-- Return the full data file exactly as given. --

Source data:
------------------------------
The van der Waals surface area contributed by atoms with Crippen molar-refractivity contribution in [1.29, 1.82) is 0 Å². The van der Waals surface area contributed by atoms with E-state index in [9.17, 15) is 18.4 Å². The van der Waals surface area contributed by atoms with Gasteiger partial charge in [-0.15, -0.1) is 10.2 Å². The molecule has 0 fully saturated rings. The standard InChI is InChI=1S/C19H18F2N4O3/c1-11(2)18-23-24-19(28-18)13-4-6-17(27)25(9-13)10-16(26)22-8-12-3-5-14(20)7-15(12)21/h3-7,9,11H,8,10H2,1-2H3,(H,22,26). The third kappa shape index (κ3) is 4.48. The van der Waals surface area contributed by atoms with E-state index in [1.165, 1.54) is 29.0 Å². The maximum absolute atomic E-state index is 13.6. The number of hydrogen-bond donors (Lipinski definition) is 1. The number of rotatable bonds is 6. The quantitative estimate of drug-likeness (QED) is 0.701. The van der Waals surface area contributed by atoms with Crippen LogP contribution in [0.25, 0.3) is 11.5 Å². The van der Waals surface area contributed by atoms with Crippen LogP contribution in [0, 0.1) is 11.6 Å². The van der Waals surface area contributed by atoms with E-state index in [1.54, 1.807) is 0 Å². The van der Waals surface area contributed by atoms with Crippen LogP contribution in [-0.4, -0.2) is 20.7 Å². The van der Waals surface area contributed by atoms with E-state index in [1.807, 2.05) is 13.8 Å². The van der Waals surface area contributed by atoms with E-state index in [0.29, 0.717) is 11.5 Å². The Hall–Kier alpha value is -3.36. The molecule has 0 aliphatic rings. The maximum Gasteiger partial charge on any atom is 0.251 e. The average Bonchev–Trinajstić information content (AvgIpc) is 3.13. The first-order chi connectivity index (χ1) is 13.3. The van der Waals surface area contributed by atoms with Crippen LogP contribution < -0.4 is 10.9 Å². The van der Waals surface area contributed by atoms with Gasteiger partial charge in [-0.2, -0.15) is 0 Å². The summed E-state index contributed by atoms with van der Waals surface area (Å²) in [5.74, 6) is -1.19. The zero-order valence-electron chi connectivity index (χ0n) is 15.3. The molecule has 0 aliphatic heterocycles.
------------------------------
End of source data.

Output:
The van der Waals surface area contributed by atoms with Crippen molar-refractivity contribution in [1.29, 1.82) is 0 Å². The van der Waals surface area contributed by atoms with E-state index in [9.17, 15) is 18.4 Å². The van der Waals surface area contributed by atoms with Gasteiger partial charge in [-0.15, -0.1) is 10.2 Å². The molecule has 0 fully saturated rings. The standard InChI is InChI=1S/C19H18F2N4O3/c1-11(2)18-23-24-19(28-18)13-4-6-17(27)25(9-13)10-16(26)22-8-12-3-5-14(20)7-15(12)21/h3-7,9,11H,8,10H2,1-2H3,(H,22,26). The third kappa shape index (κ3) is 4.48. The van der Waals surface area contributed by atoms with E-state index in [1.165, 1.54) is 29.0 Å². The maximum absolute atomic E-state index is 13.6. The number of hydrogen-bond donors (Lipinski definition) is 1. The number of rotatable bonds is 6. The quantitative estimate of drug-likeness (QED) is 0.701. The van der Waals surface area contributed by atoms with Crippen LogP contribution in [0.25, 0.3) is 11.5 Å². The van der Waals surface area contributed by atoms with Crippen LogP contribution in [0, 0.1) is 11.6 Å². The van der Waals surface area contributed by atoms with E-state index in [1.54, 1.807) is 0 Å². The van der Waals surface area contributed by atoms with Crippen LogP contribution in [-0.4, -0.2) is 20.7 Å². The van der Waals surface area contributed by atoms with E-state index in [1.807, 2.05) is 13.8 Å². The van der Waals surface area contributed by atoms with E-state index in [0.29, 0.717) is 11.5 Å². The Hall–Kier alpha value is -3.36. The molecule has 0 aliphatic rings. The maximum Gasteiger partial charge on any atom is 0.251 e. The average Bonchev–Trinajstić information content (AvgIpc) is 3.13. The first-order chi connectivity index (χ1) is 13.3. The van der Waals surface area contributed by atoms with Crippen LogP contribution < -0.4 is 10.9 Å². The van der Waals surface area contributed by atoms with Gasteiger partial charge in [-0.2, -0.15) is 0 Å². The summed E-state index contributed by atoms with van der Waals surface area (Å²) in [5.74, 6) is -1.19. The zero-order valence-electron chi connectivity index (χ0n) is 15.3. The molecule has 0 aliphatic heterocycles.